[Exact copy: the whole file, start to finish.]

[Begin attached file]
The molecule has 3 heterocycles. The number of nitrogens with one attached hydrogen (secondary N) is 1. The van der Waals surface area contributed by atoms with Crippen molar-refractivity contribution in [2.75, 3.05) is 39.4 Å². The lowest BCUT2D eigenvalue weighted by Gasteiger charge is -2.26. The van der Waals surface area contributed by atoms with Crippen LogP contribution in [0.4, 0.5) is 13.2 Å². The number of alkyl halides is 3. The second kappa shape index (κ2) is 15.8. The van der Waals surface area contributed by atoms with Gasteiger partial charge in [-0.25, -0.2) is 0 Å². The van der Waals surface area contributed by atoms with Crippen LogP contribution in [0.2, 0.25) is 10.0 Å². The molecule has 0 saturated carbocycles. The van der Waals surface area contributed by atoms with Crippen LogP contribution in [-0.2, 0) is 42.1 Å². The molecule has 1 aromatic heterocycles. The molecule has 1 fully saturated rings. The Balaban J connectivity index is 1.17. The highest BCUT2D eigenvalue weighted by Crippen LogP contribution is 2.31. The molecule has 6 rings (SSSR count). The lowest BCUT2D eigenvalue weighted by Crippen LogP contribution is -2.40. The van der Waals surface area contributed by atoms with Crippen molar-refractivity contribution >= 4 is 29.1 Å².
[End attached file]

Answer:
The molecule has 3 heterocycles. The number of nitrogens with one attached hydrogen (secondary N) is 1. The van der Waals surface area contributed by atoms with Crippen molar-refractivity contribution in [2.75, 3.05) is 39.4 Å². The lowest BCUT2D eigenvalue weighted by Gasteiger charge is -2.26. The van der Waals surface area contributed by atoms with Crippen LogP contribution in [0.4, 0.5) is 13.2 Å². The number of alkyl halides is 3. The second kappa shape index (κ2) is 15.8. The van der Waals surface area contributed by atoms with Gasteiger partial charge in [-0.25, -0.2) is 0 Å². The van der Waals surface area contributed by atoms with Crippen LogP contribution in [0.2, 0.25) is 10.0 Å². The molecule has 0 saturated carbocycles. The van der Waals surface area contributed by atoms with Crippen LogP contribution in [-0.2, 0) is 42.1 Å². The molecule has 1 aromatic heterocycles. The molecule has 1 fully saturated rings. The Balaban J connectivity index is 1.17. The highest BCUT2D eigenvalue weighted by Crippen LogP contribution is 2.31. The molecule has 6 rings (SSSR count). The lowest BCUT2D eigenvalue weighted by Crippen LogP contribution is -2.40. The van der Waals surface area contributed by atoms with Crippen molar-refractivity contribution >= 4 is 29.1 Å².